17 March 2022
Info dump alert!!!
The importance of identity and authenticity" asking...."What is my role as his parent to prepare my autistic son for being himself and how has he shown me to do things better??
First of all I need to start off by saying, by no means do I have my **it together.
I still have days were I feel lost, frustrated, isolated blah, blah, blah and have days were I have to go to bed and shut out the rest of the world.
It may sound like every days rosy and I've woken up one day and started blogging but I can assure you, this is not the case.
For context we are 14 years into my sons neurodivergent life and like many of you, have had to source nearly all of my information from the internet and have gone through the entire process unsupported.
I've had to leave my Job as a TA and another perspective job just recently to be able to provide Joe with what he needs.
I am on anxiety medication to help my panic attacks. This is not due to parenting an autistic child but everything outside of that.
So, what has changed over the years and how have I empowered myself to empower my son?
Nothing has really changed so to speak, but I feel like we are coming from a place of being informed, feeling stronger and confident in learning to advocate.
Hes finally in the right setting thats a big one!! being the difference between him being at home or going to a setting which celebrates neurodiversity.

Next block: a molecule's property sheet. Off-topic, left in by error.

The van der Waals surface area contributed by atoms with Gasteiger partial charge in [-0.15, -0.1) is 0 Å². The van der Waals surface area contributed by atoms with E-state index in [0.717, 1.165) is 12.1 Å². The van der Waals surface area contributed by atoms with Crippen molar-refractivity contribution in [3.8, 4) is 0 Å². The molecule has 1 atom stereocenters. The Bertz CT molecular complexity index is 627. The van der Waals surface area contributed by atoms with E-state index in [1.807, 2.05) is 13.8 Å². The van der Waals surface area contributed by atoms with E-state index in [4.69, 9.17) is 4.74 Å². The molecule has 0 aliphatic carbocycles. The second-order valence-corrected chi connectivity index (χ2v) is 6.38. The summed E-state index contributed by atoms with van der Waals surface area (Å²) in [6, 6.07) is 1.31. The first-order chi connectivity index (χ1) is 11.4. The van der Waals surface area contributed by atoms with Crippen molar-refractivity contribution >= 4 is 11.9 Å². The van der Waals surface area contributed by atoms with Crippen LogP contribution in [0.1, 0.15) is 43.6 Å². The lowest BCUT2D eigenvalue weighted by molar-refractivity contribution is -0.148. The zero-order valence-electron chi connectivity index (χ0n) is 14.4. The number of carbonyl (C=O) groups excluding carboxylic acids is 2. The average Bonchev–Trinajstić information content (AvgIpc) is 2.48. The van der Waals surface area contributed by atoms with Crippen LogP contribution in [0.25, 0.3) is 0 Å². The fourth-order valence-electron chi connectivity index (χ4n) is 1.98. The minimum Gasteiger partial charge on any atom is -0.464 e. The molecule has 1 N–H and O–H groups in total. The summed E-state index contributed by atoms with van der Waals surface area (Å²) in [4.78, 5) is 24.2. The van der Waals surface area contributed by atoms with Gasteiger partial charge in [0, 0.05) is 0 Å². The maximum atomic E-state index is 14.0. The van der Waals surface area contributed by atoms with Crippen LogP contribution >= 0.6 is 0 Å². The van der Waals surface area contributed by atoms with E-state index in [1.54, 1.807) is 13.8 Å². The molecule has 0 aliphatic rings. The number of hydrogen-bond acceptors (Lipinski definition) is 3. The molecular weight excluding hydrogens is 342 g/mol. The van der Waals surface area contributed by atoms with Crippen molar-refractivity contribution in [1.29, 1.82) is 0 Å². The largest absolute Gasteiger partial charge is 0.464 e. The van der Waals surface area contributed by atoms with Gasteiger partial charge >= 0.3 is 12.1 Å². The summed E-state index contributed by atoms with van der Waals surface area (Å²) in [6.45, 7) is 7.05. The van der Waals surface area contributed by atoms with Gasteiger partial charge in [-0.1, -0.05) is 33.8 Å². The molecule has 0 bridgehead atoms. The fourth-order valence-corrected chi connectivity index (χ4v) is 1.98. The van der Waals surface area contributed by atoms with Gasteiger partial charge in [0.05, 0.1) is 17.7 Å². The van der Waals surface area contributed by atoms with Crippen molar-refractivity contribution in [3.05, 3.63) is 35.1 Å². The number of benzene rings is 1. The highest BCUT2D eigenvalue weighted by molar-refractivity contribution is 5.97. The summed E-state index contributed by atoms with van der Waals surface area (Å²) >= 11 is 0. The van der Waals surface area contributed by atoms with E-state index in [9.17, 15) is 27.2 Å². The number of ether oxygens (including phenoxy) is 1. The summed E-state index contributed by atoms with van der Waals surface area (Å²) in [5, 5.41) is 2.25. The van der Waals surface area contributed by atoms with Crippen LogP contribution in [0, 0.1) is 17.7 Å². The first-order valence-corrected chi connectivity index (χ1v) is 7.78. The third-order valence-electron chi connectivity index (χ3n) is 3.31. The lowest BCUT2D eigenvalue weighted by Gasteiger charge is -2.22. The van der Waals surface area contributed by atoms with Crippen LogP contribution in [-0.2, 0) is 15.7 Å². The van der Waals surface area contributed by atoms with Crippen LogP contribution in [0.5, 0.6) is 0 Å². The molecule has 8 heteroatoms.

I've learnt so many lessons during his and my formative years. I feel like we are both learning from each other all the time and this continues.
Have I made mistakes, "hell yes" Of course and I'm sure Ill make more!!
I wish id come across Nick Walkers and Evaleen Wheltons books earlier as it would have given me the tools needed to express my view point in a more compelling way. I've learnt to use language which empowers and validates.
I feel others in the past have mis judged me, calling me a know it all, but the more I think about it, this mind set says more about them and them not knowing me at all. They've not considered that its not a negative to be passionate, or to be a "maverick" and when I'm hyper focused I get very passionate about unjustified happenings and do not let things go.
I love this about myself as it helps me to enable Joe and to support others.
I have absolutely no ego what so ever. I could produce the most amazing invention and wouldn't be bothered if my name was attached or not. Meaning that the purpose or outcome is bigger than I,
Sailing our ship and inviting the right kind of people to help or alternatively dropping them off when they dont fall in line with our ethos has been and remains to be, the most important.
I cant tell you how important it is when you work with proffessionals that are singing from the same hymn sheet, although you probably know this right?